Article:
Now, assuming he were still in business, suppose the new proprietor hires an assistant. Deductions, contributions and fees must be accurately computed and paid. Just for starters there’s Worker’s Compensation and unemployment insurance (around 1.3% of the first $7,000 in wages) paid for by the employer. Then, in California there’s something called the Employee Training Tax, 0.1% of the first $7,000. Then there is a Federal Unemployment Tax, $56 per year per employee.

Now come the payroll deductions. State Disability Insurance (SDI) is 15% of the first $31,767 in wages. Then there’s State Withholding Tax (variable). Then come the federal calculations which include Withholding plus Social Security/Medicare (7.65% matched by the employer).

The paperwork for all this represents a severe burden even to people with a fair degree of schooling; to the person with only a meager education and perhaps only a scant familiarity with the mysteries of bookkeeping, these artificial barriers to business survival are simply overwhelming. But there is still more: most states enforce — or try to enforce — minimum price schedules. But a poverty area shop forced to charge these inflated rates would go out of business in a week!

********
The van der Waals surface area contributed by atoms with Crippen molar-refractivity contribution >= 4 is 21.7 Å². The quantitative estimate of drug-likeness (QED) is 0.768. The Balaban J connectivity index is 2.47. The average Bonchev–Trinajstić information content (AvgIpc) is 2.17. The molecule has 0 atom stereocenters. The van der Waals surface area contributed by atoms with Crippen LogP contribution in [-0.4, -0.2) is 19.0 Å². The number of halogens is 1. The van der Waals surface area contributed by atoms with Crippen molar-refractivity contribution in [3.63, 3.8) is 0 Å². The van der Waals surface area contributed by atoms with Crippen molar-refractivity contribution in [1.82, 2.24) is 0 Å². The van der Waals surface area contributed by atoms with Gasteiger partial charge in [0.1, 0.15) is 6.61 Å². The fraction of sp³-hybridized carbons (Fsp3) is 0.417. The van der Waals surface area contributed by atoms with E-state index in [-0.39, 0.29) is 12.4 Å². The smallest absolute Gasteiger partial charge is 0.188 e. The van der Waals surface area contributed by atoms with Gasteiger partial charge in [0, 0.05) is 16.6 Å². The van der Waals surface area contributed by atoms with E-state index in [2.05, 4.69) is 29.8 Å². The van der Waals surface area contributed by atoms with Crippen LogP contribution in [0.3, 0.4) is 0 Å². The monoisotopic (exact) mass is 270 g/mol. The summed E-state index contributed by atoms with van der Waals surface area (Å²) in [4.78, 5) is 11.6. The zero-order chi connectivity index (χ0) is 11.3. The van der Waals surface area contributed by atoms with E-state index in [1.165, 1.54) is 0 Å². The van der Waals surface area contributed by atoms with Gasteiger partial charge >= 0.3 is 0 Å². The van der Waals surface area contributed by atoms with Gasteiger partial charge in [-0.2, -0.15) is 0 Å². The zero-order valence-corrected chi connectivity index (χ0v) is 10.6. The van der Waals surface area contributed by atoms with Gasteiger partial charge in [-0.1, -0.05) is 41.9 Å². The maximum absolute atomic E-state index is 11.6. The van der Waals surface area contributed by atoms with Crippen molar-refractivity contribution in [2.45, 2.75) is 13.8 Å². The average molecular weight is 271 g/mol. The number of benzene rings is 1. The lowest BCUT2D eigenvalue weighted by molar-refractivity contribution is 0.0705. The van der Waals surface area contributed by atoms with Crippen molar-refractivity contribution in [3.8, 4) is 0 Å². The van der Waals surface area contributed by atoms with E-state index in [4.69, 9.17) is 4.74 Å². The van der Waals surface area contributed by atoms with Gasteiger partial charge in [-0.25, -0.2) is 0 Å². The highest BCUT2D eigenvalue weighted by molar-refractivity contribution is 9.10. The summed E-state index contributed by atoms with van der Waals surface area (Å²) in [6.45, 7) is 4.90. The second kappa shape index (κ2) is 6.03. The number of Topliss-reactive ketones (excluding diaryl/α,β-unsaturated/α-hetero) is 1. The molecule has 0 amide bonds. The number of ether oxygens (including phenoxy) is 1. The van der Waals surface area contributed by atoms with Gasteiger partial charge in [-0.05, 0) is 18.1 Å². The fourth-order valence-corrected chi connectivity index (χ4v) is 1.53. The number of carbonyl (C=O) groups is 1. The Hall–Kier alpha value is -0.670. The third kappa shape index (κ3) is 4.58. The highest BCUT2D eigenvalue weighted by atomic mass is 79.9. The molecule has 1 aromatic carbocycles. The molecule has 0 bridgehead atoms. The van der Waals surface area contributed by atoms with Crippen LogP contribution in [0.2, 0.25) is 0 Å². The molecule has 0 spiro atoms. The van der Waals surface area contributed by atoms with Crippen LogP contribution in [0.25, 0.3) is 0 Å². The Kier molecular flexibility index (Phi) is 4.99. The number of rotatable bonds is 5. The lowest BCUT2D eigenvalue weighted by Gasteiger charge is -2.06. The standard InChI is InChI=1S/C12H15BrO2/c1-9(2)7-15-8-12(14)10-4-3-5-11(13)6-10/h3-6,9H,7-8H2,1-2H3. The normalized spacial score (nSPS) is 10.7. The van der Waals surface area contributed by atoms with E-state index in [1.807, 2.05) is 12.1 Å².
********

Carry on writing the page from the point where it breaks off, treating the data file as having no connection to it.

The decision a few years ago to give the FDA power to regulate tobacco demonstrates the way in which regulation can be used to insulate existing interests from competition. Who came out on top in that case? Marlboro. Flush with cash, and with an army of lobbyists, they successfully convinced the FDA to ban flavored tobacco cigarettes on the grounds that they appealed to children. Okay…

A big maker of flavored cigarettes (a competitor) was Djarum, an Indonesian company that was effectively eliminated from the U.S. market by that protectionist regulation.

And most interestingly, Marlboro’s menthol flavored cigarettes were exempted from the flavored tobacco ban. Critics have dubbed this change in law the “Marlboro Monopoly Act of 2009.” (Black Americans are a large percent of menthol sales, and a ban including menthols would have dealt a heavy blow to Marlboro’s market share.)

It seems as if bureaucracy and regulators function well when promoting a principle, but often stumble when enforcing specific policies.